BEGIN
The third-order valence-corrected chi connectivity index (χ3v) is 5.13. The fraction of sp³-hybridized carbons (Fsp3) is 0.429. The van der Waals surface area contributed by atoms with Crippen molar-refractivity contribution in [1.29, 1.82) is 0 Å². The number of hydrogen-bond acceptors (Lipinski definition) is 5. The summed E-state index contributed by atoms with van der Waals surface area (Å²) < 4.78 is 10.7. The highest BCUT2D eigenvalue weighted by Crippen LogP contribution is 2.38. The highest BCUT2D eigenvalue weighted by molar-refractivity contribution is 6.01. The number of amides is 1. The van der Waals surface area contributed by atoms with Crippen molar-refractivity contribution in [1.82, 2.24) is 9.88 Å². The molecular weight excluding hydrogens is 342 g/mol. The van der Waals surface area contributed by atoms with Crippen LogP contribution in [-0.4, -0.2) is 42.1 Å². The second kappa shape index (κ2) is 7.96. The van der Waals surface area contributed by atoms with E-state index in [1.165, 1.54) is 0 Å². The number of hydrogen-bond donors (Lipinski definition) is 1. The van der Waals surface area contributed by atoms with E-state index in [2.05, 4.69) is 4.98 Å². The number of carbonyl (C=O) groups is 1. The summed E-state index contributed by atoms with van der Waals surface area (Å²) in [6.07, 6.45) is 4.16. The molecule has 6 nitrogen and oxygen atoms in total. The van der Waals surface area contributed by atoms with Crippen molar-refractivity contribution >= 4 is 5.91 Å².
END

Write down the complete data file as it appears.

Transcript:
The third-order valence-corrected chi connectivity index (χ3v) is 5.13. The fraction of sp³-hybridized carbons (Fsp3) is 0.429. The van der Waals surface area contributed by atoms with Crippen molar-refractivity contribution in [1.29, 1.82) is 0 Å². The number of hydrogen-bond acceptors (Lipinski definition) is 5. The summed E-state index contributed by atoms with van der Waals surface area (Å²) < 4.78 is 10.7. The highest BCUT2D eigenvalue weighted by Crippen LogP contribution is 2.38. The highest BCUT2D eigenvalue weighted by molar-refractivity contribution is 6.01. The number of amides is 1. The van der Waals surface area contributed by atoms with Crippen molar-refractivity contribution in [1.82, 2.24) is 9.88 Å². The molecular weight excluding hydrogens is 342 g/mol. The van der Waals surface area contributed by atoms with Crippen LogP contribution in [-0.4, -0.2) is 42.1 Å². The second kappa shape index (κ2) is 7.96. The van der Waals surface area contributed by atoms with E-state index in [1.165, 1.54) is 0 Å². The number of hydrogen-bond donors (Lipinski definition) is 1. The van der Waals surface area contributed by atoms with E-state index in [2.05, 4.69) is 4.98 Å². The number of carbonyl (C=O) groups is 1. The summed E-state index contributed by atoms with van der Waals surface area (Å²) in [6.07, 6.45) is 4.16. The molecule has 6 nitrogen and oxygen atoms in total. The van der Waals surface area contributed by atoms with Crippen molar-refractivity contribution >= 4 is 5.91 Å².